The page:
Since their release in 2015, Apple’s smartwatches have revolutionised smartwatch technology. With basic time-keeping capabilities alongside fitness tracking, health-orientated applications, wireless telecommunications, and the ability to interact with other watchOS and Apple products and services, Apple’s smartwatches quickly became the top-selling wearable device. In September 2020, Apple released the Apple Watch Series 6, its first watch to incorporate a light-based pulse oximetry sensor to monitor blood oxygen saturation.
Apple’s pulse oximetry sensor, and the related blood oxygen application, has since been incorporated into Apple’s Watch Series 9 and Watch Ultra 2, and purports to allow users to measure the oxygen level of their blood on demand and directly from their wrist.
However, Apple’s introduction of pulse oximetry sensing did not go down well with Masimo, a global specialist in non-invasive patient monitoring technologies and medical devices. These include the Masimo W1® Medical Watch, the first smartwatch approved as a medical device by the United States FDA. This device is said to provide "patients with real-time pulse oximetry” enabling them to "track valuable parameters such as SpO2, pulse rate, and heart rate, encouraging them to take a more active role in their own health". Crucially, Masimo has also obtained US patent protection for its pulse oximetry technology.
In June 2021, Masimo filed a lawsuit with the United States International Trade Commission (USITC), claiming that Apple Watches that use a light-based pulse oximetry sensor infringe five of its pulse oximeter patents. It asked the USITC to halt all imports of the Apple Watch Series 6. In January this year, a US judge held that Apple was infringing two claims of US Patent No. 10,945,648. Move forward to December 2023, and the USITC has now implemented an import ban on all Apple smartwatches incorporating the light-based pulse oximetry functionality and capabilities.
Apple has appealed to President Biden to veto the USITC ruling. Nevertheless, it has undertaken to pause all sales of its smartwatches online in the United States starting Thursday 21 December 2023, and at retail locations throughout the United States from Christmas Eve.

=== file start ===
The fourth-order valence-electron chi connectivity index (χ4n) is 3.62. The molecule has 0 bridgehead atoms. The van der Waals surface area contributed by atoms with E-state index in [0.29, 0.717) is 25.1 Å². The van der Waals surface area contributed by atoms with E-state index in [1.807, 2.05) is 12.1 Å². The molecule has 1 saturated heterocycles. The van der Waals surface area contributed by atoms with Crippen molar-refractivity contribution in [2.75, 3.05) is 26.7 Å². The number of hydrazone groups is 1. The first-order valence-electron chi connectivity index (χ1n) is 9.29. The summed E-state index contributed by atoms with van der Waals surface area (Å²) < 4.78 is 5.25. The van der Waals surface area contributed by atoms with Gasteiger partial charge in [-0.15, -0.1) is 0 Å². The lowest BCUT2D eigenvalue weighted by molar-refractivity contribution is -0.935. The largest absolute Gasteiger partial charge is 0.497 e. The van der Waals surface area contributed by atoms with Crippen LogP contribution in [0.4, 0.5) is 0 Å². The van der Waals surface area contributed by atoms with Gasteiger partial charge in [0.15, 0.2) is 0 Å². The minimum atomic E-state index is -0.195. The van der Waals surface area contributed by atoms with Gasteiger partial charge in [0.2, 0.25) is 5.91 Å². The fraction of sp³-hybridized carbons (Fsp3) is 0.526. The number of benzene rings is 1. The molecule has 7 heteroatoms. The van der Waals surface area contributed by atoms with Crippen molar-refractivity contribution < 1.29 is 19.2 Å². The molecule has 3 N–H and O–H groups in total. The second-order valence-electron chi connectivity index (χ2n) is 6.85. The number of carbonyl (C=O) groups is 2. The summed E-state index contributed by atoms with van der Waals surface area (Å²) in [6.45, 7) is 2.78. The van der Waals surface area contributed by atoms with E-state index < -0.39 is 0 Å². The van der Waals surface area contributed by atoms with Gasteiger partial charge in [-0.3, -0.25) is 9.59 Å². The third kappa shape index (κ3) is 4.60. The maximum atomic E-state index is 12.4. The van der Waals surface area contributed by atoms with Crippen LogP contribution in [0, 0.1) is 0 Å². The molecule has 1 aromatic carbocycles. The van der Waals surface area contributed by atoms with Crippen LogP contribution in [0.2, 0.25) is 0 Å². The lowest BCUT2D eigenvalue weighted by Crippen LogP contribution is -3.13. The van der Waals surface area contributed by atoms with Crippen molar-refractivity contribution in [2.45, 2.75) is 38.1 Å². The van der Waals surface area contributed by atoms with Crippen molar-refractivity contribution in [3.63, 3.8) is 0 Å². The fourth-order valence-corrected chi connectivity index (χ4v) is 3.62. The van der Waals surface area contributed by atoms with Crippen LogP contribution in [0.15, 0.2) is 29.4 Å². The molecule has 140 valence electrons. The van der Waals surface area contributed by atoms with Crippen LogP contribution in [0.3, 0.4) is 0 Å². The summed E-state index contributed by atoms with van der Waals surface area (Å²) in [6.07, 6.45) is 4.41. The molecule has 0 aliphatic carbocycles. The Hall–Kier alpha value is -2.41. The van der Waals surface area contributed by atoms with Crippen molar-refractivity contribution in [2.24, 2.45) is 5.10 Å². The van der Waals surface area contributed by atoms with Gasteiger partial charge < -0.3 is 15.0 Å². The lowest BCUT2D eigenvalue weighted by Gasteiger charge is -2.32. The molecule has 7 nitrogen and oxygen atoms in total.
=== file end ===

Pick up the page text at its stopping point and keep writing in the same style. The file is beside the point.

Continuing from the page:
What about New Zealand?
Masimo did not obtain a New Zealand equivalent to US Patent No. 10,945,648, so it is unable to take similar infringement action against Apple here. In the absence of traditional IP protection, developers of innovative technology in regulated industries such as medical devices can use the need for regulatory compliance to disrupt competitor’s activity. In this case, the incorporation in Apple smartwatches of a light-based pulse oximetry sensor raises the question: could these Apple smartwatches be considered a "medical device" requiring compliance with the Medicines Act 1981 and related regulations?
Unlike in the United States, medical devices in New Zealand do not require specific clearance or approval before being sold for medical purposes. The Medicines Act simply requires notification of a "medical device" by addition of relevant information into a database. There is no public access to this database, but it is unlikely that the Apple Watches are listed in the database. Apple states on both its support website and in the fine print on its main website that any "measurements taken with the Blood Oxygen application are not intended for medical use and are only designed for general fitness and wellness purposes".
This language appears intended to keep Apple Watches outside the definition of "medical device" in the Medicines Act. That definition, includes that to be a "medical device", the product must have "a therapeutic purpose." This means a purpose of "preventing, diagnosing, monitoring, alleviating, treating, curing, or compensating for, a disease, ailment, defect, or injury…".
Should any regulatory complaint be made, the issue would be whether Apple’s smartwatches have a "therapeutic purpose" despite the disclaimers by Apple.
As a further complication, the Medicines Act 1981 was meant to be repealed and replaced by the recently passed Therapeutic Products Act 2023. This Act would have changed how medical devices are regulated in New Zealand. In particular, the definition of "therapeutic purpose" was broadened to include "maintaining or promoting human health". Arguably, the ability to measure the oxygen level of your blood provides a smartwatch wearer with a means of indirectly maintaining and/or promoting their health. However, on 24 November 2023, the new three-party government announced that it intended to repeal the Therapeutic Products Act. Consistent with this intention, the Ministry of Health website currently states on its website that the Therapeutic Products Act 2023 will be repealed, meaning that the Medicines Act 1981 will remain in force.
Given the convergence of wearable "wellness" technology with medical devices, the current loose regulation of medical devices in New Zealand may be unfit for purpose. Are self-serving, fine-print statements that technologies such as pulse oximetry sensing are for "general fitness and wellness purposes" sufficient to protect consumers? Misleading claims or inaccurate technology remain subject to the Fair Trading Act, but should consumers not be protected from such problems without needing to make a complaint after a purchase?
In the meantime, manufacturers, importers, and distributors of any wellness-related technology should take care to either notify their products as medical devices and comply with the Medicines Act regime, or be sure to avoid claiming any therapeutic purpose for those products. A close eye should be kept on any further legislative developments. AJ Park’s team of experts can assist with any of these issues.